Over in the South West we have also had problems with our crops this year with Tomatoes being very poor even though they are in a mini plastic greenhouse. Until two seasons ago we grew them outside with some success. The grapes this year on our south facing vine have also been the worst in our ten year experience of this garden.

    The prolem is easy to see with the precipitate decline in CET, although this disguises variability in months/seasons, nor of course does it show sunshine hours.

    http://www.metoffice.gov.uk/hadobs/hadcet/

    I have a gardening book from the 1930’s and they seemed to grow exactly the same things as we had been able to do up until the last few years.

    The Met office are forecasting a hard winter-it would be very unusual for us to have a third one in a row so we’ll just have to wait and see.

    The SSTs around here are cooler than usual as can be witnessed by my physical observations whereby I use the time honoured (until 1964) method of obtaining samples by throwing a bucket in the water (attached to a line of course) This caused very many strange looks when I walked up the steps from the beach one day clutching our bright green council supplied kitchen recycling container attached to a rope and full of water and had to walk straight through a very elegantly drssed wedding party of 200 who hadn’t been there 20 minutes earlier

    The things we do to try to find out the truth 🙂

    If Arndb is reading this he might be interested (and has probably observed) the astonishing rise in temperature of the bucket of water if left out in the sun for a few minutes (a very common occurence when this was the usual method of obtaining samples) I recorded a 7DegreeC temperature rise in under ten minutes.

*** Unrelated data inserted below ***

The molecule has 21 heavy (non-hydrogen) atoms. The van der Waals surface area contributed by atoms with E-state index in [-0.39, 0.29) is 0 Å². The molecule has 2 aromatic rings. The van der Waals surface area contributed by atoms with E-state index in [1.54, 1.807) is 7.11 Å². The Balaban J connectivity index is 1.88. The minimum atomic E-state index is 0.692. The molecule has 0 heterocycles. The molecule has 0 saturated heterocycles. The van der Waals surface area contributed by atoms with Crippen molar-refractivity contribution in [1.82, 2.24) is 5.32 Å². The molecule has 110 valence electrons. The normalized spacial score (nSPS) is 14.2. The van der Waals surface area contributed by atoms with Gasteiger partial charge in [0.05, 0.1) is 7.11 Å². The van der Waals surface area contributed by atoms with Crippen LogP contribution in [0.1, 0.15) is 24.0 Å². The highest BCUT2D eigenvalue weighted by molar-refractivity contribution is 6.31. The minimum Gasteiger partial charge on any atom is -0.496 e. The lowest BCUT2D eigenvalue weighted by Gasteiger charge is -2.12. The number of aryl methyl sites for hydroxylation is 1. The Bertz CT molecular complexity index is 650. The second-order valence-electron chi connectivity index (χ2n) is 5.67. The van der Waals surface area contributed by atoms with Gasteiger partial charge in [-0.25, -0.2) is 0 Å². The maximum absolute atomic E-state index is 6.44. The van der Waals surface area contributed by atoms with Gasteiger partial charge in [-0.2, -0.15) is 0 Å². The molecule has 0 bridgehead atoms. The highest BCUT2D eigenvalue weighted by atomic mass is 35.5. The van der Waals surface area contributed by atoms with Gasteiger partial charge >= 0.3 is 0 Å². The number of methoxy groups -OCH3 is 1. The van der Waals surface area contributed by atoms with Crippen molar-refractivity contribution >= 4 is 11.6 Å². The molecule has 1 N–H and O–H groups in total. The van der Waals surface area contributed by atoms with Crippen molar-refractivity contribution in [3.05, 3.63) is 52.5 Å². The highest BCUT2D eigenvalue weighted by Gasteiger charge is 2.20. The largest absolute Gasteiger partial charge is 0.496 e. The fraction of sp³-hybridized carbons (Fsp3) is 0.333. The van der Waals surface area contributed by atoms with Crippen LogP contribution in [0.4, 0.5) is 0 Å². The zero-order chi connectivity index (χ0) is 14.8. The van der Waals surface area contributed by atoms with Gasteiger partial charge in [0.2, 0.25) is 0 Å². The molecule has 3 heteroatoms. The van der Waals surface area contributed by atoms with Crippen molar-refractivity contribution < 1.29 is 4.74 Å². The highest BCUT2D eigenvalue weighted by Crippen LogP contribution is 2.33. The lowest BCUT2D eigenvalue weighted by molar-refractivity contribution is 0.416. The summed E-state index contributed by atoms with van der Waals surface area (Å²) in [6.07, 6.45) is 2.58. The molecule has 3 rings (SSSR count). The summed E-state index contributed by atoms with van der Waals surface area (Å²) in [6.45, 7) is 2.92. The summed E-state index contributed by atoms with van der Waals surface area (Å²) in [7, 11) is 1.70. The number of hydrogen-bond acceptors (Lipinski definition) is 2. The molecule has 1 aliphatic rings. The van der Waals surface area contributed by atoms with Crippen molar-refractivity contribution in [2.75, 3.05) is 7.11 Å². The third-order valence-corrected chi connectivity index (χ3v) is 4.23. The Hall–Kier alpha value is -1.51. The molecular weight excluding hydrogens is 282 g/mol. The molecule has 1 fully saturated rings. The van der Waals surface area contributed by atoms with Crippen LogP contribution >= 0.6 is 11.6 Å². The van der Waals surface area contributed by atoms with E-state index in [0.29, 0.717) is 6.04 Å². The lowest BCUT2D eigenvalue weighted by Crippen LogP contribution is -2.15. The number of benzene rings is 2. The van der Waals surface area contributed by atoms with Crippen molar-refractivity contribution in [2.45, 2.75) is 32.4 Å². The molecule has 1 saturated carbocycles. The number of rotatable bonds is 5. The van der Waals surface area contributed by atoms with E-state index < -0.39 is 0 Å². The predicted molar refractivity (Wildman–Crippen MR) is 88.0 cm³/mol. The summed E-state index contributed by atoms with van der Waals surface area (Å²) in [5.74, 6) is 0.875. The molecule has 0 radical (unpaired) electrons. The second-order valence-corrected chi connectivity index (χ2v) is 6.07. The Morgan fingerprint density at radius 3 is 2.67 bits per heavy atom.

I’m not going to bother with winter crops this year. Incidentally, listening to the BBC’s Farming today can be instructive. They recently featured a grower who had grubbed up the apricots he had planted ten years ago (with Govt funding) because they didn’t crop.

    Tonyb

  3. On moving to New Jersey in 1982 my “garden” was 4 acres. Naturally I tried growing scarlet runner beans and tomatoes using the same seed that had served me well in the UK. The beans turned out OK although the harvest was much earlier than I was used to. The tomatoes were a disaster as they grew so fast that the skins split and most of them ended up in the trash.

    The varieties of tomatoes that grew best in New Jersey achieved impressive sizes but had very little flavour so I switched to growing potatoes, eggplants and zucchini which grew in amazing abundance. They call New Jersey the “Garden State” as pretty well anything grows there.

    The potatoes were superb. Using Arran Pilot seed the mild New Jersey climate provided “Earlies” from late April. It reminded me of our farm in Manorbier, Pembrokeshire in the 1950s. Back then we used to get 20 pounds Sterling ($48) for a tonne of “Earlies”. We grew tomatoes in a magnificent greenhouse built by Boulton and Paul who were trying to find something to do when the munitions contracts dried up at the end of WWII. The seed potatoes were stored in trays in the same greenhouse and we used fluorescent lights to control the germination to get a jump on our competitors.
    http://en.wikipedia.org/wiki/Manorbier_Castle